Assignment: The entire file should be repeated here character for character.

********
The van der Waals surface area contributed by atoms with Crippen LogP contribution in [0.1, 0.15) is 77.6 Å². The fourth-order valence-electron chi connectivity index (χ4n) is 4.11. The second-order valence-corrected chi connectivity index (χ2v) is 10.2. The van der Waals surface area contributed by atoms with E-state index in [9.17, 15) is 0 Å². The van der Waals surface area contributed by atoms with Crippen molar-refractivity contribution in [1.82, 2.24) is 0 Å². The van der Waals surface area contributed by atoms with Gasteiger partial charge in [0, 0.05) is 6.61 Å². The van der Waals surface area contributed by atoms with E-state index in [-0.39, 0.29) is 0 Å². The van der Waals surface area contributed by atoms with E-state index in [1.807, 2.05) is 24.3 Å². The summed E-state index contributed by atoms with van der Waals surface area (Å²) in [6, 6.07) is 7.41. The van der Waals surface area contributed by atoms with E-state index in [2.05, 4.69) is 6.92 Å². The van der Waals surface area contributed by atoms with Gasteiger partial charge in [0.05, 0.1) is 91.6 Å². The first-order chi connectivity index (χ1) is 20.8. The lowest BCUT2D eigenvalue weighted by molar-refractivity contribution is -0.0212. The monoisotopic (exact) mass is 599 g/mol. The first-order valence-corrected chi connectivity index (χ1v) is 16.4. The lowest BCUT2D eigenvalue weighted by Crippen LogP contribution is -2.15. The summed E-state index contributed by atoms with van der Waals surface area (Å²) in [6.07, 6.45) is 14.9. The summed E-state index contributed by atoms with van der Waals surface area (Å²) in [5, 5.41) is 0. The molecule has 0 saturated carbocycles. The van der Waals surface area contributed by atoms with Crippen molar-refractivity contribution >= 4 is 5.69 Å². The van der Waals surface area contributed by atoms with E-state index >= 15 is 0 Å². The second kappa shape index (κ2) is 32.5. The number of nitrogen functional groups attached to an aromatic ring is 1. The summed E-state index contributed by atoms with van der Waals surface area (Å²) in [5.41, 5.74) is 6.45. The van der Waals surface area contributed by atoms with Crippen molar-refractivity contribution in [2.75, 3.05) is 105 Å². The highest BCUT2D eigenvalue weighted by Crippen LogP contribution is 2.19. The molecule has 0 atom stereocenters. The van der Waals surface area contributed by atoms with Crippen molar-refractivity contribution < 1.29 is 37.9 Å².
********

The van der Waals surface area contributed by atoms with Crippen LogP contribution in [0.1, 0.15) is 77.6 Å². The fourth-order valence-electron chi connectivity index (χ4n) is 4.11. The second-order valence-corrected chi connectivity index (χ2v) is 10.2. The van der Waals surface area contributed by atoms with E-state index in [9.17, 15) is 0 Å². The van der Waals surface area contributed by atoms with Crippen molar-refractivity contribution in [1.82, 2.24) is 0 Å². The van der Waals surface area contributed by atoms with Gasteiger partial charge in [0, 0.05) is 6.61 Å². The van der Waals surface area contributed by atoms with E-state index in [-0.39, 0.29) is 0 Å². The van der Waals surface area contributed by atoms with E-state index in [1.807, 2.05) is 24.3 Å². The summed E-state index contributed by atoms with van der Waals surface area (Å²) in [6, 6.07) is 7.41. The van der Waals surface area contributed by atoms with E-state index in [2.05, 4.69) is 6.92 Å². The van der Waals surface area contributed by atoms with Gasteiger partial charge in [0.05, 0.1) is 91.6 Å². The first-order chi connectivity index (χ1) is 20.8. The lowest BCUT2D eigenvalue weighted by molar-refractivity contribution is -0.0212. The monoisotopic (exact) mass is 599 g/mol. The first-order valence-corrected chi connectivity index (χ1v) is 16.4. The lowest BCUT2D eigenvalue weighted by Crippen LogP contribution is -2.15. The summed E-state index contributed by atoms with van der Waals surface area (Å²) in [6.07, 6.45) is 14.9. The summed E-state index contributed by atoms with van der Waals surface area (Å²) in [5, 5.41) is 0. The molecule has 0 saturated carbocycles. The van der Waals surface area contributed by atoms with Crippen molar-refractivity contribution >= 4 is 5.69 Å². The van der Waals surface area contributed by atoms with E-state index >= 15 is 0 Å². The second kappa shape index (κ2) is 32.5. The number of nitrogen functional groups attached to an aromatic ring is 1. The summed E-state index contributed by atoms with van der Waals surface area (Å²) in [5.41, 5.74) is 6.45. The van der Waals surface area contributed by atoms with Crippen molar-refractivity contribution in [2.75, 3.05) is 105 Å². The highest BCUT2D eigenvalue weighted by Crippen LogP contribution is 2.19. The molecule has 0 atom stereocenters. The van der Waals surface area contributed by atoms with Crippen molar-refractivity contribution < 1.29 is 37.9 Å².